First things first… who are we trying to please?

This might be an honest confession for some of us..!

As anyone who runs a business knows, it’s not a bad idea to please your customers. Respecting your employees might even be a good idea, depending on whom you ask.

But outside of the workplace, if we look at life in general… whom are we trying to please in our lives when we are not at work, and how much effort and energy are we putting into it?

Here’s a very rare – an unbelievably rare – perspective:

The first thing we learned from Sri Ramakrishna was to pay no attention to the opinion of others. He used to say: ‘Spit on public opinion! Look toward God and try to please him!’1

– Swami Turiyananda (1863-1922)

In the bible Jesus says:

If ye were of the world, the world would love his own: but because ye are not of the world, but I have chosen you out of the world, therefore the world hateth you.

Remember… If they have persecuted me, they will also persecute you…2

In other words, if you love God, the world might not always congratulate you for it.  The way Jesus puts it might sound harsh to some, but let’s consider: if a woman worships money, jewelry and Mercedes Benzes above all else, she might feel uncomfortable around anyone that does not share her sense of priorities.  Or if a man harbors certain prejudices, he might dislike anyone that does not share his mindset.  Whereas if you are endeavoring to be free of all that, which of these folks is going to congratulate you?

So we could ask ourselves… who do we want to be liked by, who are we trying to please, who are we working for?



Cultural studies suggest that middle-class people can experience intense anxiety when it comes to status, appearance and peer-approval. (image source3)

.   .   .



Some Austrians – such as Rudolf Steiner – were persecuted by Hitler, while others earned the führer’s approval as well as the “likes” and approval of their peers.  (image source)


.   .   .



IRENE: Now, remember I’ll be watching for you on the big screen. BETTY (smiling) Okay Irene. Won’t that be the day. (An aspiring and ambitious young actress arrives in the “city of angels”, before being devoured by those she sought to please.  From “Mulholland Drive”)


.   .   .



Typically I’ve heard two “cures” suggested for this situation – one is called “Game” – to play head games with your spouse to try to out-manipulate them and play on their insecurities.  The other suggestion is to put God first in your life, love your spouse second, and the situation can’t help but resolve after that because pleasing our spouse is no longer our primary concern…?  (image source)


Vanity of vanities! All is vanity.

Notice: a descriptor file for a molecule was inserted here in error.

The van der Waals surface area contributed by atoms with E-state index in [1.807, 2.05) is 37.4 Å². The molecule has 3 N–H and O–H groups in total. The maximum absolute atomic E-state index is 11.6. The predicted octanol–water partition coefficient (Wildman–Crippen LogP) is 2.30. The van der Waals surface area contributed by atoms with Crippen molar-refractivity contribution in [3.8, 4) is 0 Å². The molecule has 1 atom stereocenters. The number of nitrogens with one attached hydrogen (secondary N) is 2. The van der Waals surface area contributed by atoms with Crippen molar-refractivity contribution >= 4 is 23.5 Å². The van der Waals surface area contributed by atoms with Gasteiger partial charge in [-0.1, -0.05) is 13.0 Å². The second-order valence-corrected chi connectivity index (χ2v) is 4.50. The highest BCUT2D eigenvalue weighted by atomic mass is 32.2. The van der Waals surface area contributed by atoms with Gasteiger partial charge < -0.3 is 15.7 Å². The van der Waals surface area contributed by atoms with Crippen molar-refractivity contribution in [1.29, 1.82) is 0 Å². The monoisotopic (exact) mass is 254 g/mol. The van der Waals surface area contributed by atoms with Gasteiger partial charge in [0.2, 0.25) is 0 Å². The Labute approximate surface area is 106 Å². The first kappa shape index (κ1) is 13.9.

What does man gain by all the toil
at which he toils under the sun?

What has been will be again,
what has been done will be done again;
there is nothing new under the sun.4



  • What was the first thing Ramakrishna taught Swami Turiyananda, according to the latter’s testimony?
  • About how old are you now, and what are all the kinds of people you have tried to please throughout your life?5  And how did all of that work out?
  • What factors do you take into account when making decisions?  If you focus on trying to “look good” for other people, does this get in the way of hearing God better?

BOT Student

  1. As quoted here.
  2. John 15:19-20.
  3. It says Excerpt from “Defrosting The Cold War: Fallout From My Nuclear Family” Copyright (©) 20012 Sally Edelstein All Rights Reserved
  4. Ecclesiastes 1:2-3,9.
  5. Pseudonyms and first-name-only comments are fine if they help allow for more candid responses.
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13 comments · now closed

  1. Terry   Thumb up +5

    I’m reminded of a story reported in The Bible, specifically Matthew 4:18-22, in which Jesus was walking by the Sea of Galilee and called out to fishermen brothers Peter and Andrew, telling them that if they followed him, they would be fishing for people. And they left family, business, friends, romantic prospects, EVERYTHING on the spot, to follow a man whom they had never seen before.

    However much or little that story reports an actual historical event, it points to an occurrence universal to the appearance of a truly God-Realized person. Some few who come in contact (by whatever means) with that one are more-or-less radically distracted from their previous life, even in the face of the strenuous objections of those with whom they previously lived the usual life.

    • Yes, a pretty major shift of priorities is indicated by that biblical story.

      Sometimes when I’ve felt moved to make a big change in my life, it’s because I realized that my old priorities no longer had anything for me. I tried to suggest something about that feeling through the image of the man on the lawn mower in the 1950s suburbia ad. Suburbs might be good places to live in many ways, but the priorities of having one’s lawn always look as perfect as possible… for some people this kind of constant focus might start to feel somewhat insane, after a while…?

  2. Parinirvana   Thumb up +4

    I’ve always found the irrational hatred that humans can have for other humans, most perplexing.

    I don’t know why most people are inherently opposed to the truth, both relative and absolute.